Helping BC’s children make connections for life
A retreat to provide information and resources to 30 adoptive parents of children with Fetal Alcohol Spectrum Disorder.
A potlatch to adopt foster parents into their child’s Aboriginal clan and nation.
A training program to prepare teens for adoption.
These are just a few examples of projects funded this year by B.C.’s Lex Reynolds Adoption and Permanency Trust Fund.
The independent trust fund was established in 2003 by the Ministry of Children and Family Development to help British Columbia’s children and youth who are awaiting adoption or other permanent connections. The trust fund is managed by the Victoria Foundation. In 2009 it was re-named after Lex Reynolds to honor the late lawyer and children’s advocate – and adoptive father – who was the fund’s founding co-chair.
The permanent endowment generates money to support organizations and individuals in finding and helping to maintain lifelong connections for B.C.’s children and youth.
“Every child deserves a loving family and a place to call home, and the Lex Reynolds Adoption and Permanency Trust Fund has been instrumental in promoting the need for more adoptive families in British Columbia,” said Minister of Children and Family Development Mary McNeil.
As of Aug. 31 of this year, the Ministry of Child and Family Development reported there were approximately 8,100 children and youth in care in B.C. Nearly 5,900 of them are placed with about 3,300 foster families across the province and more than 1,200 are waiting for a permanent family.
“These children are waiting for a loving family,” said Sandra Scarth, co-chair of the trust fund. “They are waiting for a family they can turn to when they have a problem, a family who will celebrate birthdays and holidays with them – a family to help them forge the happy memories that will allow them to grow up to be strong, successful adults.”
Scarth says what is not obvious from the ministry’s numbers is that there is a desperate need for families who will adopt older children and children in sibling groups who want and need to be placed together.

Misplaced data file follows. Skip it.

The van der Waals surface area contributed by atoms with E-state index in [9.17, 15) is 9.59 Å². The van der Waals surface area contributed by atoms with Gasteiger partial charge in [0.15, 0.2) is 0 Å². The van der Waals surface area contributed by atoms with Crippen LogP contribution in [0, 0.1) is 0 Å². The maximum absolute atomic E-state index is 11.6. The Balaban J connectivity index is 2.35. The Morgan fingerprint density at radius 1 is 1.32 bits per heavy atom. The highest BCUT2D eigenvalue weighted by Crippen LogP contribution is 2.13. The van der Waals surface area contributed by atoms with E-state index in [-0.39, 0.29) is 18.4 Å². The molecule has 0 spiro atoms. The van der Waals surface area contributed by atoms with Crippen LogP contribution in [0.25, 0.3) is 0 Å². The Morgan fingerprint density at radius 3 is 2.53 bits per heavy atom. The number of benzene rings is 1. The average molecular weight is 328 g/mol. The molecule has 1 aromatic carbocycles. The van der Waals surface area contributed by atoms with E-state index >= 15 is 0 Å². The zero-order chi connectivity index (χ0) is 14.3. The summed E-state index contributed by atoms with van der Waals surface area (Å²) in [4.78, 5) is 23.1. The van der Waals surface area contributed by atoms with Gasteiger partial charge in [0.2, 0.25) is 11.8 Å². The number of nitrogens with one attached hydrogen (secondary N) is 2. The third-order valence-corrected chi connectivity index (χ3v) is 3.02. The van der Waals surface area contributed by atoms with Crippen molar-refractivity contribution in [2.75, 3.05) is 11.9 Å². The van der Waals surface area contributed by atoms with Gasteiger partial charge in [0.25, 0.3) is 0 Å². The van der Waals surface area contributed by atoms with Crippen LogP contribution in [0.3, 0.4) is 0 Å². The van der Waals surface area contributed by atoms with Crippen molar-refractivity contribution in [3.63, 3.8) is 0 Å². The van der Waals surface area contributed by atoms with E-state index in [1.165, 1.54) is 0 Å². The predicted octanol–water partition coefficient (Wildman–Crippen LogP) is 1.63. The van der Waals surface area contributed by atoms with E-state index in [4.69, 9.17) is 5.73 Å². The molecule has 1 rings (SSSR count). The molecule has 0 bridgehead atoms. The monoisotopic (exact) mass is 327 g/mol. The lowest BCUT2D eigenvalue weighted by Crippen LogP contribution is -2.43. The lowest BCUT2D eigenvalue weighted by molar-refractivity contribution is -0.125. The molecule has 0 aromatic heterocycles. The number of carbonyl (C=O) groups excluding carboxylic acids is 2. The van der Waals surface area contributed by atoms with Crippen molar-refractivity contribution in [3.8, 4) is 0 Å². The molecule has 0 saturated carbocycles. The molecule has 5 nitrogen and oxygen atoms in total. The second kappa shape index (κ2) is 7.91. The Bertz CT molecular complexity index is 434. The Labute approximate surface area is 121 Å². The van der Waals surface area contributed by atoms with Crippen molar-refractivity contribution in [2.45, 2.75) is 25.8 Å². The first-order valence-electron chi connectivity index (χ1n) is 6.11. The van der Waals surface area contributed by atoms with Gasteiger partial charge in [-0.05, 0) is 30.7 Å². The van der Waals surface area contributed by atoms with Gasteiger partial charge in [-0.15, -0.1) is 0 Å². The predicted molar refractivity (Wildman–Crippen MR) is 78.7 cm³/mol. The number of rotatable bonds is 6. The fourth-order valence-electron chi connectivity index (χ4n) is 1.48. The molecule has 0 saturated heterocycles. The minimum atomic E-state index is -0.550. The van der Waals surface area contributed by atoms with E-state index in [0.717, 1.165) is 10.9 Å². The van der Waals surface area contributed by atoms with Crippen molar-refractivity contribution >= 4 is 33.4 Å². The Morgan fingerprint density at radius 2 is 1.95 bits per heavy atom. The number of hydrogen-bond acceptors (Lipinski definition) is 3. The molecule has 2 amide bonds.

“When people think about adoption they often envision babies. Unless we eliminate the barriers and significantly increase the services and resources available to adoptive families, older children and sibling groups will remain in a holding pattern,” she said.
To help address these and other challenges associated with adoption, grants from the Lex Reynolds Adoption and Permanency Fund are used to develop projects and programs that provide support, promote adoption and connect kids with their culture. Since the fund’s inception in 2003 $766,000 has been awarded to 132 projects across the province.
These include 16 mini-grants of $1,500 distributed earlier this year and two full grants that have just been announced.
- The Adoptive Families Association of B.C. received $20,000 to create an online education resource centre for adoptive parents and those considering adoption.
- The Northwest Inter-Nation Family and Community Services Society, based in Terrace, received $11,000 for a custom adoptions project to support culturally-grounded adoption and permanency arrangements.
“The online resource centre will provide information and access to agencies and courses relating to adoption,” said Geord Holland, co-chair of the trust fund. “It will also preserve the privacy of prospective parents who prefer the anonymity provided through the Internet as they take their first step on the path to adoption.
“The custom adoptions project will gather valuable research that will support culturally-grounded adoptions in B.C.’s Aboriginal communities.”
To make a donation or to learn more about the Lex Reynolds Adoption and Permanency Trust Fund, visit www.connectingforlife.ca or contact the Victoria Foundation at 250-381-5532.